rationalist. He has to see it to believe it. Won’t he be

surprised someday?


It’s an hour’s drive to Kansas City, and all they do is

argue over expense reports and play Twenty Questions. No

normal person could ever win against them. I’ve never heard

of a flukeman, or ice worm, or Jersey devil, or EBE.

When the land is flat, it seems to roll under a stationary

car. I wonder how it’s working, travelling in a car, when I

don’t really have a body. I intend to stay with Mulder and

Scully, so I do. Very existential.


Mid-America Medical Consultants Building

Kansas City, Missouri

6 p.m.

I remember the huge parking garage on Wornall Ave., near

St. Luke’s Hospital. Medical buildings cluster around

hospitals, like animals around a watering hole.

Dr. Miller was the first non-military doctor I ever saw. I

was as scared as though I was doing something criminal. The

doctors at the base told me they were the only ones who

could treat me. They said they had treatments civilian

doctors couldn’t use. That was why they agreed to treat me,

when I wasn’t a military dependent anymore. It was an act

of mercy. There was no telling what would happen if I went

to a doctor who wasn’t familiar with my case.

I shouldn’t have been so scared. Dr. Miller wasn’t going to

treat me. She was going to do a genetics consultation. I

think I was most scared of finding out that the conspiracy

was true. Because then, what would I do?

Office hours ended an hour ago, but the door is unlocked,

the way Dr. Miller promised Scully on the phone. The

generic, orange-cushioned waiting room is empty. There’s no

receptionist at the little window.

“Dr. Miller,” Scully calls out.

I’m amazed when both agents check inside their jackets for

their guns. It hadn’t even occurred to me that the

conspiracy might spread this far.

Then Dr. Miller pops up in the window. Her hair droops

flatly to her shoulders, and her eyes have dark circles.

“You made good time. I thought the traffic would hold you

up longer.”

“Compared to D.C., it isn’t so bad,” Mulder answers with a


Dr. Miller looks like she tries for a professional finish,

but can’t keep up with all the details. Today one of her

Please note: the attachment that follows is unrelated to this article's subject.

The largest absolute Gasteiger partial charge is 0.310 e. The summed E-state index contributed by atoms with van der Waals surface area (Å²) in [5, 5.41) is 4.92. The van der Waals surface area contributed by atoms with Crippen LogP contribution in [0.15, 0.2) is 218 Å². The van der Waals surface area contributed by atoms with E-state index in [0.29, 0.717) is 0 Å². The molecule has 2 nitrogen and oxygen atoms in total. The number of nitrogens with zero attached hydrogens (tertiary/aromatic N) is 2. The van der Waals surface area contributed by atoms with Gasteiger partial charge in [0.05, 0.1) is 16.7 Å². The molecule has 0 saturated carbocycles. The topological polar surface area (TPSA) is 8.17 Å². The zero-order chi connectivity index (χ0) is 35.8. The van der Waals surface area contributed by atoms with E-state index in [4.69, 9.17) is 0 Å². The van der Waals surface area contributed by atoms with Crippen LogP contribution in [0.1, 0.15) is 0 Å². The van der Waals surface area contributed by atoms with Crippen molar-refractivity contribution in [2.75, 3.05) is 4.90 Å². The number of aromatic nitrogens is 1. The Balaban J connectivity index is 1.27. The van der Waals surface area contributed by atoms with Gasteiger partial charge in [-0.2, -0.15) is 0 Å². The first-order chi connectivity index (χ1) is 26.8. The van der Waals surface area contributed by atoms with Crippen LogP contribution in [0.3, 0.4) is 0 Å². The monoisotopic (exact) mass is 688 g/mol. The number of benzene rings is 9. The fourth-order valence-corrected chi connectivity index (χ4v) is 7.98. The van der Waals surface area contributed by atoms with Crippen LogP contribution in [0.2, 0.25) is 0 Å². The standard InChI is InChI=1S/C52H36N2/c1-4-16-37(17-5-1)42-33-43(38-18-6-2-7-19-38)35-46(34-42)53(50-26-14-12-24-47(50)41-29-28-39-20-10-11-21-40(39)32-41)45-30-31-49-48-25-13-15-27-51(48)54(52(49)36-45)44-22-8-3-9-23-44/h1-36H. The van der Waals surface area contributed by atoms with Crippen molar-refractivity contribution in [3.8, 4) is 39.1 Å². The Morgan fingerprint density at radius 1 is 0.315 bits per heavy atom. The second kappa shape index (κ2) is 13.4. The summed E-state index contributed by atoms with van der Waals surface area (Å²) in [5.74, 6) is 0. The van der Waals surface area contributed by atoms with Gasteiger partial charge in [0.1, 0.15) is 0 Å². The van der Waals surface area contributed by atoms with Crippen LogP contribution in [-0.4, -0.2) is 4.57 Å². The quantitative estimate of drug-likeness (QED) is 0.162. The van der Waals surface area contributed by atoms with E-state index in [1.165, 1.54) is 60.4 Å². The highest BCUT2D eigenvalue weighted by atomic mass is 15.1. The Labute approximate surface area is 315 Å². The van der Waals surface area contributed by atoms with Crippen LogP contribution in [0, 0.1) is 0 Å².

shoes is scuffed, and the hem of her suit hangs down on one

side. The blue earrings don’t quite match the blue flowers

on her blouse.

I liked her a lot when I met her, and I still do.

She scrutinizes the badges Mulder and Scully hold out, as

though she knows what to look for.

“I called the field office about you,” she explains. “There

are legal issues… you know. Then I got out Ms. Barnes’

file. Now I don’t know what to say.”

“Was the file empty?” Mulder asks. He sighs and his

shoulders slump a little.

“No. No, my staff is efficient,” Dr. Miller says. She gives

him a puzzled look. “It’s just that I think there was a

mistake, and I can’t explain it.”

“Maybe we can help. What did you find?” Mulder perks up a

lot at her words.

“Ms. Barnes was going to come in for her follow-up visit

next week. I should have been ready to explain the results

of the work-up. Instead I was going to have to ask her for

more blood samples. The lab messed up the tests, somehow. I

don’t know if their equipment was contaminated, or what,

but her results were impossible to interpret.”

“May I see?” Scully asks.

“Come back here and look,” the doctor invites.

She hits a buzzer below the window, and Mulder opens the

door leading back to the receptionist’s area. Scully and

Mulder stand on each side of Dr. Miller, where she sits at

a desk.

Dr. Miller holds out a paper with markings on it. It looks

like a picture of little bundles, each one tied in the

middle. They’re arranged by size, in groups of three. I

know it’s a picture of chromosomes, but it looks odd.

Scully seems to think so too. It’s her turn to put on the

cartoon surprise look.

“That’s impossible!” she exclaims.

“I know. At first I thought I’d ask for a FISH analysis to

follow up. Then I decided not to waste time and money. It’s

obviously a lab error. They sent me the karotype on tissue

from a fetus with triploidy.”

“There’s never been a documented case of survival past the

first days after birth.”

“Exactly. And there would be gross abnormalities in the

phenotype. Ms. Barnes appeared to be normal.”

“Unless she were a mosaic?” Scully suggests.

“There were multiple samples,” Dr. Miller answers, with a

shake of her head. She holds out another set of pictures.

“Her medical history wasn’t normal,” Mulder remarks.

Dr. Miller holds up a thick bunch of typewritten papers.

“No, it certainly wasn’t. But it didn’t exhibit the effects

associated with triploidy–multiple, lethal abnormalities.

There was no indication of any permanent damage resulting

from her illnesses.”